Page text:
Friday, February 13, 2015

Cozy Llama Shed

Instead of building something out of straw, in November we built something to hold straw–well, hay mostly but also a few bales of straw for bedding. The primary purpose of this new construction is to provide shelter for our three llamas. In Logan we had such a structure, which they used on a regular basis whenever it rained or snowed, or if the wind was roaring out of the north. Here in Torrey, winter winds hail from the west, so the new building faces east. This one is at least one third better than their previous digs. I say that because, like the Logan version, it has two sections to protect the llamas, but it also has one wing to keep the hay dry and sweet under a roof. In addition, this building has a concrete floor, electricity for lights, a freeze-proof water spigot and a heated watering trough.

The floor of the llama shed is concrete, so the first step was to form the slab and put down gravel.

Tyler Torgerson's crew did the concrete work. Posts to support the roof were eventually placed on the exposed All Thread rods.

The surface of the slab has a rough texture. Our hope is that this will wear down the llamas' toe nails when they come inside to eat. This means we won't need to trim their nails when it's time to hit the trail.

Talk about the Ritz. Stegner (not pictured), Charlie and Arion don't acknowledge the improvements, but they certainly seem willing to enjoy them.

Tuesday, February 10, 2015


A quick Google search reveals many famous lasts—last call, last words, last meal. And, if you play games of trivia, you might encounter questions like, what was the last state to join the union? Hawaii. Or, what is the last Greek letter? Omega. Or even, what was the last act to perform at Woodstock? Jimi Hendrix.

We are not on any list of famous lasts, but one might ask, what was the last room to be finish? The answer would be the office bathroom. This sequence of completion was due to the fact that, during the interior plaster phase, we needed a bathroom with hot water, a toilet and a sink while we worked on the rest of the house. Even after we received a certificate of occupancy, that little bathroom was a functioning bathroom in every way, unless one counted the one bare straw and three lath walls.  So, last July, we took our last straw bale house step by removing the fixtures and plastering the walls. 

After applying the first two coats, we visited family for a week and then returned to continue work. Since a new plaster layer will not adhere to a dry surface, Scott used our garden sprayer to moisten the walls with water.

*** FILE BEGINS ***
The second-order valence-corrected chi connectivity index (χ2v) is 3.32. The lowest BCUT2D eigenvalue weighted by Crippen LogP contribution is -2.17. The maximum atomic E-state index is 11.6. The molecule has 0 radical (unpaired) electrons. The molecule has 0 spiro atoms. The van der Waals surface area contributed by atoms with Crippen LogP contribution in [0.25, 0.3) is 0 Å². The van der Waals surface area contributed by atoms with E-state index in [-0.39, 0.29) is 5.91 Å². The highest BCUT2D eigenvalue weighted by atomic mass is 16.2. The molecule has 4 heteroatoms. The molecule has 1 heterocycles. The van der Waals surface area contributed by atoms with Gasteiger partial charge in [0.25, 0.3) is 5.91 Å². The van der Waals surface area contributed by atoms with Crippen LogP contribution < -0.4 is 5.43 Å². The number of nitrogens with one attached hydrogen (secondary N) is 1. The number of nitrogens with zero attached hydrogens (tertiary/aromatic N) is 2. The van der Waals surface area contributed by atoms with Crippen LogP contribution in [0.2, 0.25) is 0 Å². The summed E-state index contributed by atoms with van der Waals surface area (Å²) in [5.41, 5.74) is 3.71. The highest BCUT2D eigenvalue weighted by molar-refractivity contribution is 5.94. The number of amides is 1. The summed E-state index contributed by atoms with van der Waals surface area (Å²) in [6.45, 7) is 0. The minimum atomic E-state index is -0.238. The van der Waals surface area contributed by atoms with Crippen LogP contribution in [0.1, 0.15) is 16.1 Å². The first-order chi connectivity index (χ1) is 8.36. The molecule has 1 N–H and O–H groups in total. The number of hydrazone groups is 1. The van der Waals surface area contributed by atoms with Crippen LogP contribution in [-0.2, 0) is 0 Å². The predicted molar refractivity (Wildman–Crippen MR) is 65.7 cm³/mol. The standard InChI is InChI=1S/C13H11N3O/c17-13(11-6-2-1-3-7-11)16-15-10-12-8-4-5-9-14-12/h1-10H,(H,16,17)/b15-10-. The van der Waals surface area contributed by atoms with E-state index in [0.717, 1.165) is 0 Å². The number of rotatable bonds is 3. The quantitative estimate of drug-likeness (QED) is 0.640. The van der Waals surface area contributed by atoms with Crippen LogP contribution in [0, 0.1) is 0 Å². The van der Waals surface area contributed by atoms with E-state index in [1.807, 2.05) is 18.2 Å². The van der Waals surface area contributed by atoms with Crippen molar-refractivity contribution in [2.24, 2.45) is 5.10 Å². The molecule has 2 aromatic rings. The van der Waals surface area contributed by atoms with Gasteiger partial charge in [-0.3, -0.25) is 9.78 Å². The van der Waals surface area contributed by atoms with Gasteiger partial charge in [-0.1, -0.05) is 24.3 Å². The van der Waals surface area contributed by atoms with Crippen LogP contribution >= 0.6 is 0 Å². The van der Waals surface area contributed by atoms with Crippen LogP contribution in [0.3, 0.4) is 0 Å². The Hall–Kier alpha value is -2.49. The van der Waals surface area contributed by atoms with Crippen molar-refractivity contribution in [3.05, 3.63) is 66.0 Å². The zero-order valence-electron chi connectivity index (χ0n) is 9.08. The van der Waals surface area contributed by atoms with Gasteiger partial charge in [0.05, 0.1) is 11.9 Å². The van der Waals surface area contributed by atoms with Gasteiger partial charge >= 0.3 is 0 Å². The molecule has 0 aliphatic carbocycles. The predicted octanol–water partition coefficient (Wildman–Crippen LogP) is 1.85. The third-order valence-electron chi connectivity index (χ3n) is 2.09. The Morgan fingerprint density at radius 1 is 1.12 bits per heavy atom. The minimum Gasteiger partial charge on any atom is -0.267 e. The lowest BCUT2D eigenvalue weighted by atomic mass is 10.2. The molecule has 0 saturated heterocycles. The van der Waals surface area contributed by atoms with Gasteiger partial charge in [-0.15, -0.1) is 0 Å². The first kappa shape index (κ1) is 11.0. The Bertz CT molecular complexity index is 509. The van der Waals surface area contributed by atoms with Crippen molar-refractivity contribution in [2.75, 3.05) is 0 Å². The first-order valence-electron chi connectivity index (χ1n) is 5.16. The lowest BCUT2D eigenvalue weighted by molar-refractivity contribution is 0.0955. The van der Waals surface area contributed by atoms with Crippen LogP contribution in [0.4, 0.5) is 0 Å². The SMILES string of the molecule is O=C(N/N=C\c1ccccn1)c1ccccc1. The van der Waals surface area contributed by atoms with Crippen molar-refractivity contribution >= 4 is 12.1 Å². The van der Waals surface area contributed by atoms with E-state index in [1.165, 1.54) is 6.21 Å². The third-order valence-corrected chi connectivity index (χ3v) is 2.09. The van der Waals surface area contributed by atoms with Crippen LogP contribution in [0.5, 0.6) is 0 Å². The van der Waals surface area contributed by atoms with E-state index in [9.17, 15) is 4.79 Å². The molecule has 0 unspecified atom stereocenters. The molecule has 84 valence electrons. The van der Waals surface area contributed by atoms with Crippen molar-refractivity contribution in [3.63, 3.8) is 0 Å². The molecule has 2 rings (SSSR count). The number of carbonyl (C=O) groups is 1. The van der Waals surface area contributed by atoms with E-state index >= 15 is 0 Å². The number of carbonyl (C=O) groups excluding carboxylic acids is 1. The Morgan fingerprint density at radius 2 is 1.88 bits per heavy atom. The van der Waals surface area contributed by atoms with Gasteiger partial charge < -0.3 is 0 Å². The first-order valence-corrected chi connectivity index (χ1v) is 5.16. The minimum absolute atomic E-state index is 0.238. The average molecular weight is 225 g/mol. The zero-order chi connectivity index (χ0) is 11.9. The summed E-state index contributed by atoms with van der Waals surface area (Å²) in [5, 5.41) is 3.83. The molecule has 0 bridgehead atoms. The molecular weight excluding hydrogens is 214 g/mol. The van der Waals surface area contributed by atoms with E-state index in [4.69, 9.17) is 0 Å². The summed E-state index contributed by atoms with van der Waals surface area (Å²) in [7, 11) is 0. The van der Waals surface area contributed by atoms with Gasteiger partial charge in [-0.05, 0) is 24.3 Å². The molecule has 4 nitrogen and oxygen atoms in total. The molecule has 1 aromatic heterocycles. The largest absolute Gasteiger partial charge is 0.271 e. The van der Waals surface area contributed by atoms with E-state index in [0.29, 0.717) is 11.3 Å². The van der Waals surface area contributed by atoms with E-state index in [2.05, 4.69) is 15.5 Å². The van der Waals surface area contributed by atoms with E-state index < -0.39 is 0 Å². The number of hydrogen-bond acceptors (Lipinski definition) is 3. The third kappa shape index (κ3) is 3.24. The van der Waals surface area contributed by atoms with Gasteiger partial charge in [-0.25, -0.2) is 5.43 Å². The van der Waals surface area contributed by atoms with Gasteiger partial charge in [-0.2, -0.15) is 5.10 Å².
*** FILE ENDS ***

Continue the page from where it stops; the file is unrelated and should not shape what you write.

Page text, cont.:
The plaster went on beautifully despite the restricted work space. Scott said he felt like had practiced enough on the rest of the house that he now knew how to do it.

Scott used Ultramarine Blue oxide pigment from The Earth Pigments Company in Cortaro, Arizona, to make the paint.

After six years of construction, we had lots of left over materials which we used in this project, plus a few things we bought specifically for it. The mirror was purchased four years earlier from a little antique shop in Scipio, Utah.

The sink (notice the hot and cold handles) came from Habitat for Humanity's ReStore in Salt Lake. It cost a grand total of ten dollars.

The backsplash is left-over bamboo matting used earlier for the ceiling in the kitchen and sun room. The counter top is a piece of cement form used in the foundation of the house. The cement contractor didn't have any forms in the size necessary for our straw bale foundation, so we ended up with a huge stack of cement covered 5/8" plywood. We've used it for a number of things. This particular piece, after foundation work, sat under a pile of straw bales for three years. We just sanded it smooth, stained it with gel coat and applied 6 coats of Varathane.

We salvaged the cabinet door from a load of things our neighbor was sending to the dump. The cabinet itself is made from oak plywood left over from the bookcase we built in the living room.

The rest of the room is a typical bathroom, no need for details, but at last we can say we are done with the house. Now it's on to other projects, some of which involve more plaster and more straw!

Thursday, February 5, 2015

An End

As you might have noticed, we have been conspicuously absent from the blogosphere since our last post about Rusty. That is because, even though he did everything we asked him to do—two surgeries, physical therapy, new feeding regimes, medication—he didn’t make it.  It may seem strange to some folks, but we have had and continue to have a very difficult time getting beyond that.

If you are animal people, you know that you might, someday, have one non-human family member who is that special creature you’ll never see the likes of again. And that was Rusty.